What NOT to do

Fossil Frog (Picture courtesy of kevinzim, via Flickr)

(Or, how grammar gremlins could see you ending up like the dinosaurs – extinct!)

IT WAS a scorcher of a day in the tiny Karoo *village. Not a whisper of wind stirred up the few dusty strips that pass for streets.

Even the usually free-roaming goats were stopped in their tracks, huddled together in the sparse shade offered by a few scrubby bushes.

It’s easy to believe you’ve arrived in the land time forgot, especially when you discover there’s not a petrol pump in the place and that not one establishment – even the guest houses – takes credit cards. Or that our “quirky” converted water tower accommodation (my fault – I hadn’t wanted a conventional chintz ’n cheesy B&B) came with a compost toilet. No flush, no water and a sign instructing male users to “sit or use the garden”.

The perfect day, then, to explore the dry river bed for fossils, which are one of the enchanting little town’s claims to fame, along with a world-renowned living playwright and the home-turned-museum of a dead-by-her-own-hand “outsider” artist.

I trotted, or rather dragged myself listlessly, to the fossil exploration centre, which is run in conjunction with one of this country’s most high-profile and well-respected universities.

The pamphlet I was handed there almost stopped me in my tracks. It’s reproduced below, as printed. Errors are noted in bold and *identifying names have been omitted:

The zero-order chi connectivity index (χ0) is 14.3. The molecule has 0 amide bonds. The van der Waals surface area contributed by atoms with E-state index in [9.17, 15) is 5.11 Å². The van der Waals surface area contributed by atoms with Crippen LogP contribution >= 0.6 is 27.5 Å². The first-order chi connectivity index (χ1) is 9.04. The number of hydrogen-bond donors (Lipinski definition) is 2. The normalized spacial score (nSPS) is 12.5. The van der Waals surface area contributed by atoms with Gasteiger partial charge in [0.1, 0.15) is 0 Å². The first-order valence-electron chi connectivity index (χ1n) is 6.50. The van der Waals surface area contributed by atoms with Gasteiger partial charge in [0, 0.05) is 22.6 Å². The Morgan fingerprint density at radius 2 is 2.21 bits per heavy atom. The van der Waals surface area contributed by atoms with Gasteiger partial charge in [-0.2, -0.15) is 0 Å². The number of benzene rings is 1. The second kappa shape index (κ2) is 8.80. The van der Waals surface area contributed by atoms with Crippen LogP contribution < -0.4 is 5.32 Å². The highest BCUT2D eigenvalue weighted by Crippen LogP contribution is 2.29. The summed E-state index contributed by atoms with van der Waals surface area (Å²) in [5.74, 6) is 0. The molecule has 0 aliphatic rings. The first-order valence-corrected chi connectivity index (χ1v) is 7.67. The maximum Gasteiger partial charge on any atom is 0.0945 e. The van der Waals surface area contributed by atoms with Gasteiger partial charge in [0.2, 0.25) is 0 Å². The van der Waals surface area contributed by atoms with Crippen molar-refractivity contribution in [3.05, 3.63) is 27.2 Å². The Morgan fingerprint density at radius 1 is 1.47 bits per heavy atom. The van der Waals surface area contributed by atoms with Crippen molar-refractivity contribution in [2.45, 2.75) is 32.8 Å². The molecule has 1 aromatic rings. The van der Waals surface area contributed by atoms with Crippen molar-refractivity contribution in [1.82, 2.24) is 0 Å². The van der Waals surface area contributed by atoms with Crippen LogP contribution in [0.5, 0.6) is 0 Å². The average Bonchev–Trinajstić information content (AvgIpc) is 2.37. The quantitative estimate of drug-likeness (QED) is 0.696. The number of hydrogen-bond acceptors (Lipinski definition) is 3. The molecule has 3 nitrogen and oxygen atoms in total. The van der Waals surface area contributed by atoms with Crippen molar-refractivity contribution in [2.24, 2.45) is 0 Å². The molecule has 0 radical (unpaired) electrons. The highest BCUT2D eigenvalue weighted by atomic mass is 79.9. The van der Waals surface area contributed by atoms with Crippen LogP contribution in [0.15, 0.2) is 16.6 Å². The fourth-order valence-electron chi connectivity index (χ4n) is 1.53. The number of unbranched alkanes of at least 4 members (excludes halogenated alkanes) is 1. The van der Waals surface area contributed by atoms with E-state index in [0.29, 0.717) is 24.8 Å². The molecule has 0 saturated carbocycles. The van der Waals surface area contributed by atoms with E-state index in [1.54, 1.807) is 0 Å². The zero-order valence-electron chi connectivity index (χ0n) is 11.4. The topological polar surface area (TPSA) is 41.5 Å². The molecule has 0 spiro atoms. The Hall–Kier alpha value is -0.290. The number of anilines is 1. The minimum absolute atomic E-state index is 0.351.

The … Fossil Exploration Centre showcase the rich fossil deposits found at … and in South Africa in general. The centre was established as part of a collaborative programme between the … Institute for Paleontological Research at the University of the … (misspelt) in Johannesburg, the … Museum in … and the Department of Science and Technology to set up paleotourism and provide employment opportunities.
Paleontologists at …:
The story of paleontology in South Africa is also the story of personalities, such as the famous Dr Robert Broom, who collected fossils in the erea around … long before he found the first specimens of ape-man in the Cradle of Humankind in Gauteng. James …, who was brought up in … (misspelt), became internationally renowned for his ncanny ability to discove fossils and later became professor in paleontology at the University of the … In 1970 he was the first person to collect and identify a specimen of a Karoo therapsid in Antarctica and so demostate that Antarctica and southern Africa were once connected.
Past Enviroments:
The Centre tells the story of life in South Africa 253 million years ago during the Permain Period. This was 50 milloin years before the first dinosaurs, a time when the continents were joined to form the supercontinents. Pangea, and the mountains of the Cape were the size of the Himalayas. Proof for the existence of these animals and plants may be found in the rocks surrounding … At the time the area around the present day … was covered by huge meandering rivers which flowed in a northerly direction. The flooplains teemed with prehistroric animals which died along banks of the river, were covered with mud and are today preserved as fossils.